Domino’s will start de­liv­er­ing piz­zas with a self-driv­ing ro­bot this fall

Woonsocket Call - - FRONT PAGE - PETER HOL­LEY

For months now, the robotics com­pany Nuro has been us­ing elec­tric, self-driv­ing ve­hi­cles to de­liver gro­ceries to Kroger cus­tomers in Phoenix and Hous­ton.

Now the Sil­i­con Val­ley start-up’s au­ton­o­mous, un­manned ve­hi­cles - which re­sem­ble a gi­ant pill bug on wheels and can reach 25 mph as they op­er­ate on ma­jor road­ways along­side cars - have an­nounced plans for a new mis­sion: de­liv­er­ing Domino’s piz­zas to cus­tomers.

Nuro’s lat­est chal­lenge will be lim­ited to cus­tomers who place on­line or­ders in Hous­ton, a sprawl­ing me­trop­o­lis criss­crossed by traf­fic-clogged highways. The com­pany de­ployed its gro­cery de­liv­ery ser­vice in Hous­ton in March. Nuro’s part­ner­ship with Domino’s ini­tially will be lim­ited to a sin­gle lo­ca­tion and will be­gin in the fall.

With a nar­row frame about half the width and half the weight of a typ­i­cal car, Nuro’s ve­hi­cles lack seats, steer­ing wheels or room for hu­man oc­cu­pants. The com­pany claims the nar­row frame gives the ve­hi­cle more space to nav­i­gate around ob­struc­tions and a few more feet of safety buf­fer to avoid a col­li­sion if some­one pulls out of a drive­way sud­denly or steps out from be­tween parked cars.

“We are al­ways look­ing for new ways to in­no­vate and evolve the de­liv­ery ex­pe­ri­ence for our cus­tomers,” Kevin Vas­coni, Domino’s ex­ec­u­tive vice pres­i­dent and chief in­for­ma­tion of­fi­cer, said in a state­ment re­leased by the com­pany. “Nuro’s ve­hi­cles are spe­cially de­signed to op­ti­mize the food de­liv­ery ex­pe­ri­ence, which makes them a valu­able part­ner in our au­ton­o­mous ve­hi­cle jour­ney.”

“The op­por­tu­nity to bring our cus­tomers the choice of an un­manned de­liv­ery ex­pe­ri­ence, and our op­er­a­tors an ad­di­tional de­liv­ery so­lu­tion dur­ing a busy store rush, is an im­por­tant part of our au­ton­o­mous ve­hi­cle test­ing,” the state­ment added.

The hu­man de­liv­ery driver may soon be­come a relic of the past as tech­nol­ogy com­pa­nies rush to au­to­mate food-de­liv­ery, which re­mains a mod­ern-day gold mine of sorts.

On col­lege cam­puses around the coun­try, food de­liv­er­ies via ro­bot are be­com­ing an

in­creas­ingly com­mon sight. Af­ter a fleet of 25 de­liv­ery ro­bots from the Bay Area start-up Star­ship Technologi­es de­scended on Ge­orge Ma­son Univer­sity’s cam­pus in Jan­uary, cam­pus of­fi­cials recorded a spike in break­fast or­ders.

Dur­ing the first day of de­liv­er­ies at GMU, the ma­chines were flooded by so many din­ner or­ders that school of­fi­cials had to pull the plug, shut­ting off or­ders so that ro­bots weren’t op­er­at­ing late into the night, far be­hind sched­ule.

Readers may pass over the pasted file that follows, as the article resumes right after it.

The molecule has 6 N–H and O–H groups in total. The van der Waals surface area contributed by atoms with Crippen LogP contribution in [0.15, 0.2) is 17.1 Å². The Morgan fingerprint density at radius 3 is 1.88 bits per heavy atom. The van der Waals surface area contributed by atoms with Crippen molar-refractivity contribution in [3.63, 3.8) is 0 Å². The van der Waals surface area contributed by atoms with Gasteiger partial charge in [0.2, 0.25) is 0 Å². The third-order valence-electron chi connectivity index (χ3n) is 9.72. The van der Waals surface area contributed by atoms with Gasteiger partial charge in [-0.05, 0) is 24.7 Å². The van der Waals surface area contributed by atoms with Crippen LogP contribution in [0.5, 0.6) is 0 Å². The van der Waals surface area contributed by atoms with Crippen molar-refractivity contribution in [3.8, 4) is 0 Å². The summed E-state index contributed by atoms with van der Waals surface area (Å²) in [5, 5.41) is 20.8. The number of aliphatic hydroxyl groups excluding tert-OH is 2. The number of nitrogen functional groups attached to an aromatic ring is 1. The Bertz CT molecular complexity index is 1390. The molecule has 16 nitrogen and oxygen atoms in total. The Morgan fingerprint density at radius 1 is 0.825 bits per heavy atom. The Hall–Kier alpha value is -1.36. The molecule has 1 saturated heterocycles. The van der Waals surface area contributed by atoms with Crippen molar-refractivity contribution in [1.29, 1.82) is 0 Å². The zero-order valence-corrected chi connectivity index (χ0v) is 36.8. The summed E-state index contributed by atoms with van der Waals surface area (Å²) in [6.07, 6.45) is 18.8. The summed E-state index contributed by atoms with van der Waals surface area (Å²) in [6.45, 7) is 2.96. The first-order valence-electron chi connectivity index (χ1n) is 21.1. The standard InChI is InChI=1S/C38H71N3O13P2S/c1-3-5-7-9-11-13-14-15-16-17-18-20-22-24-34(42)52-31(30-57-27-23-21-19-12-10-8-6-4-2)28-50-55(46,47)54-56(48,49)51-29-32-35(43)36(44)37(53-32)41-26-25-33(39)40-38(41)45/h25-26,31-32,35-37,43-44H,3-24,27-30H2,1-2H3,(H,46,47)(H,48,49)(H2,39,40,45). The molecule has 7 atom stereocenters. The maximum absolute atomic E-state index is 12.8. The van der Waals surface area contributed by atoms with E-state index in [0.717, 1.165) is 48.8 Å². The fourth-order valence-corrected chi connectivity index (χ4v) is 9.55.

Last week, Uber an­nounced plans to be­gin test­ing the first-ever com­mer­cial ap­pli­ca­tion of food de­liv­ery by drone in high-den­sity ur­ban ar­eas, join­ing com­pa­nies like Ama­zon and Google that are seeking to make un­manned com­mer­cial de­liv­er­ies us­ing the same tech­nol­ogy. (Ama­zon chief ex­ec­u­tive Jeff Be­zos owns The Wash­ing­ton Post.)

The com­pany’s new ini­tia­tive - a col­lab­o­ra­tive ef­fort be­tween its Uber Eats and Uber El­e­vate di­vi­sions - be­gan with tests in San Diego us­ing fast food meals from McDon­ald’s, but could expand to in­clude a lo­cal fine-din­ing restau­rant called Ju­niper and Ivy, the com­pany said. Uber in­tends to roll out com­mer­cial food de­liv­ery us­ing drones in the same city this sum­mer, with a fee struc­ture that mim­ics Uber Eats’ cur­rent pric­ing, ac­cord­ing to Bloomberg Busi­ness­week, which first re­ported the com­pany’s plan.

The news out­let re­ports that Uber Eats re­ported rev­enue of $1.5 bil­lion in 2018, nearly 150 per­cent higher than the pre­vi­ous year.

Founded by two alumni from Google’s self-driv­ing car project, Nuro says its goal is to “trans­form lo­cal com­merce.” Af­ter re­ceiv­ing a $1 bil­lion in­vest­ment from Ja­pan’s SoftBank, Nuro has been ea­ger to expand and has be­gun lay­ing the ground­work for a va­ri­ety of dif­fer­ent ser­vices, from de­liv­er­ing food cooked in rov­ing, au­to­mated kitchens to de­liv­er­ing pack­ages, ac­cord­ing to TechCrunch.

The com­pany says that as far as its team knows, its un­manned gro­cery ser­vice - which costs $5.95 per dropoff - is the first of its kind. Re­gard­less, the au­ton­o­mous de­liv­ery ser­vice will com­pete with a grow­ing num­ber of big-name firms in the gro­cery-de­liv­ery space such as Ama­zon and Wal­mart.

Domino’s – which de­liv­ers 3 mil­lion piz­zas per day glob­ally – has been test­ing au­ton­o­mous de­liv­ery sys­tems for sev­eral years. In Michi­gan, and later in Mi­ami, the pizza gi­ant teamed up with Ford to cre­ate a de­liv­ery ser­vice us­ing au­ton­o­mous ve­hi­cles. The com­pany’s chief ri­val, Pizza Hut, is also test­ing driver­less de­liv­ery with Toy­ota Mo­tor Co.

The San Fran­cisco-based start-up Udelv has be­gun mak­ing gro­cery de­liv­er­ies in the Bay Area and in Ok­la­homa City. Known for its bright or­ange ve­hi­cles, the com­pany an­nounced this week plans to be­gin de­liv­er­ing au­to­mo­bile parts to busi­nesses in Hous­ton.

How will Nuro’s pizza de­liv­ery work?

Once Domino’s cus­tomers in Hous­ton place their or­der, they can track their driver­less ve­hi­cle via the Domino’s app. Once the ve­hi­cle ar­rives at the de­liv­ery lo­ca­tion, cus­tomers will be able to use a PIN code pro­vided by Domino’s to un­lock the ve­hi­cle’s com­part­ment and re­trieve their pizza.

Cour­tesy of Nuro

Domino’s and Nuro are join­ing forces on au­ton­o­mous pizza de­liv­ery us­ing the cus­tom un­manned ve­hi­cle known as the R2.

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